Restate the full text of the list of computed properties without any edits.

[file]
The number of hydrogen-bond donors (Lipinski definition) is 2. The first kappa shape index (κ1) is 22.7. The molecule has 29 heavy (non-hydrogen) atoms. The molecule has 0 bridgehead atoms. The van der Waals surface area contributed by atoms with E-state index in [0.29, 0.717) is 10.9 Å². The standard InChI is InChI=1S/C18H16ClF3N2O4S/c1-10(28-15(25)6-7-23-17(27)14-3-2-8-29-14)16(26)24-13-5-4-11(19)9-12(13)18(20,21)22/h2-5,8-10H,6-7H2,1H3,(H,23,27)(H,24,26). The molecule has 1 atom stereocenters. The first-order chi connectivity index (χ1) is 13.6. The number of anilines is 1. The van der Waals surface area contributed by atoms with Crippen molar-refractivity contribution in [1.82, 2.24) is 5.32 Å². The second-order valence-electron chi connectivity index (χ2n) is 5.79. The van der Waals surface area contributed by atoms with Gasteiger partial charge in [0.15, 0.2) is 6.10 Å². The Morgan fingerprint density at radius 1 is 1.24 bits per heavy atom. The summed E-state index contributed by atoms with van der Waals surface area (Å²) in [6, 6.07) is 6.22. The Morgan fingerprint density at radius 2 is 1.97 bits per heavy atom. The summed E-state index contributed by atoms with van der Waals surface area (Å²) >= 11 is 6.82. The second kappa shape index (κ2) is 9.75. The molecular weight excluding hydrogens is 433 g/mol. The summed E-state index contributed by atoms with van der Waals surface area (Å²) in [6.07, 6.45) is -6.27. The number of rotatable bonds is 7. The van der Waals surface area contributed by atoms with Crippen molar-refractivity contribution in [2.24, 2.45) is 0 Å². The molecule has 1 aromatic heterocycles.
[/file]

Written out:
The number of hydrogen-bond donors (Lipinski definition) is 2. The first kappa shape index (κ1) is 22.7. The molecule has 29 heavy (non-hydrogen) atoms. The molecule has 0 bridgehead atoms. The van der Waals surface area contributed by atoms with E-state index in [0.29, 0.717) is 10.9 Å². The standard InChI is InChI=1S/C18H16ClF3N2O4S/c1-10(28-15(25)6-7-23-17(27)14-3-2-8-29-14)16(26)24-13-5-4-11(19)9-12(13)18(20,21)22/h2-5,8-10H,6-7H2,1H3,(H,23,27)(H,24,26). The molecule has 1 atom stereocenters. The first-order chi connectivity index (χ1) is 13.6. The number of anilines is 1. The van der Waals surface area contributed by atoms with Crippen molar-refractivity contribution in [1.82, 2.24) is 5.32 Å². The second-order valence-electron chi connectivity index (χ2n) is 5.79. The van der Waals surface area contributed by atoms with Gasteiger partial charge in [0.15, 0.2) is 6.10 Å². The Morgan fingerprint density at radius 1 is 1.24 bits per heavy atom. The summed E-state index contributed by atoms with van der Waals surface area (Å²) in [6, 6.07) is 6.22. The Morgan fingerprint density at radius 2 is 1.97 bits per heavy atom. The summed E-state index contributed by atoms with van der Waals surface area (Å²) >= 11 is 6.82. The second kappa shape index (κ2) is 9.75. The molecular weight excluding hydrogens is 433 g/mol. The summed E-state index contributed by atoms with van der Waals surface area (Å²) in [6.07, 6.45) is -6.27. The number of rotatable bonds is 7. The van der Waals surface area contributed by atoms with Crippen molar-refractivity contribution in [2.24, 2.45) is 0 Å². The molecule has 1 aromatic heterocycles.